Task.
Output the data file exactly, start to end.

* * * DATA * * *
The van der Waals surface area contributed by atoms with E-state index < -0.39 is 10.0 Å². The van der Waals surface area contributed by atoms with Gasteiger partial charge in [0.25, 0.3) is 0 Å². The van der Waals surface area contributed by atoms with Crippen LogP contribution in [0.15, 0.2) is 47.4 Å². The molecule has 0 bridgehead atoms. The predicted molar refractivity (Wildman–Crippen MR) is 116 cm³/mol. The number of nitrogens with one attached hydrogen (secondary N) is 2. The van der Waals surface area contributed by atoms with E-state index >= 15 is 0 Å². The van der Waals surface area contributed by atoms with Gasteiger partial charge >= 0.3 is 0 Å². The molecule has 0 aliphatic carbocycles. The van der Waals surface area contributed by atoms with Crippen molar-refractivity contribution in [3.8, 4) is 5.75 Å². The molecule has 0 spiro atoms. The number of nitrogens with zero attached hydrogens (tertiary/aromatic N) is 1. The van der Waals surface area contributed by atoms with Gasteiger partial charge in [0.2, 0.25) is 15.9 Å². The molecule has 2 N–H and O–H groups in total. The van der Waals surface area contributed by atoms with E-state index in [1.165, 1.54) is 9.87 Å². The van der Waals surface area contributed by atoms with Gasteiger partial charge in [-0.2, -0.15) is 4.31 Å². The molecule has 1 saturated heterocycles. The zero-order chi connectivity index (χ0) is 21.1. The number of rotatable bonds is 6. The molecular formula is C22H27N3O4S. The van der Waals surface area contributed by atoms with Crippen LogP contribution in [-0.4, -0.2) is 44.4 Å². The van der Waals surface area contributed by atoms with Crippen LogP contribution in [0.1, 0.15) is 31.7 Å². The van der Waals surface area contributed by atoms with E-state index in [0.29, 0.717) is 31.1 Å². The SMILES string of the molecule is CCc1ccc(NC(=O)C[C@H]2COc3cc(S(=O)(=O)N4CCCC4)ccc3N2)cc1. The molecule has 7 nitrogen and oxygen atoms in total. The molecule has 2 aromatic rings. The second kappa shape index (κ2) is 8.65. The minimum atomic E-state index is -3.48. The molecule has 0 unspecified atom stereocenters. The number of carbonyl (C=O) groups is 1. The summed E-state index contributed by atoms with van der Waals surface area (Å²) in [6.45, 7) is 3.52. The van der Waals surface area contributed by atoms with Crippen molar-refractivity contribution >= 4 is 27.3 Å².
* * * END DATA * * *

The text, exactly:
The van der Waals surface area contributed by atoms with E-state index < -0.39 is 10.0 Å². The van der Waals surface area contributed by atoms with Gasteiger partial charge in [0.25, 0.3) is 0 Å². The van der Waals surface area contributed by atoms with Crippen LogP contribution in [0.15, 0.2) is 47.4 Å². The molecule has 0 bridgehead atoms. The predicted molar refractivity (Wildman–Crippen MR) is 116 cm³/mol. The number of nitrogens with one attached hydrogen (secondary N) is 2. The van der Waals surface area contributed by atoms with E-state index >= 15 is 0 Å². The van der Waals surface area contributed by atoms with Gasteiger partial charge >= 0.3 is 0 Å². The molecule has 0 aliphatic carbocycles. The van der Waals surface area contributed by atoms with Crippen molar-refractivity contribution in [3.8, 4) is 5.75 Å². The molecule has 0 spiro atoms. The number of nitrogens with zero attached hydrogens (tertiary/aromatic N) is 1. The van der Waals surface area contributed by atoms with Gasteiger partial charge in [0.2, 0.25) is 15.9 Å². The molecule has 2 N–H and O–H groups in total. The van der Waals surface area contributed by atoms with E-state index in [1.165, 1.54) is 9.87 Å². The van der Waals surface area contributed by atoms with Gasteiger partial charge in [-0.2, -0.15) is 4.31 Å². The molecule has 1 saturated heterocycles. The zero-order chi connectivity index (χ0) is 21.1. The number of rotatable bonds is 6. The molecular formula is C22H27N3O4S. The van der Waals surface area contributed by atoms with Crippen LogP contribution in [-0.4, -0.2) is 44.4 Å². The van der Waals surface area contributed by atoms with Crippen LogP contribution in [0.1, 0.15) is 31.7 Å². The van der Waals surface area contributed by atoms with E-state index in [0.29, 0.717) is 31.1 Å². The SMILES string of the molecule is CCc1ccc(NC(=O)C[C@H]2COc3cc(S(=O)(=O)N4CCCC4)ccc3N2)cc1. The molecule has 7 nitrogen and oxygen atoms in total. The molecule has 2 aromatic rings. The second kappa shape index (κ2) is 8.65. The minimum atomic E-state index is -3.48. The molecule has 0 unspecified atom stereocenters. The number of carbonyl (C=O) groups is 1. The summed E-state index contributed by atoms with van der Waals surface area (Å²) in [6.45, 7) is 3.52. The van der Waals surface area contributed by atoms with Crippen molar-refractivity contribution >= 4 is 27.3 Å².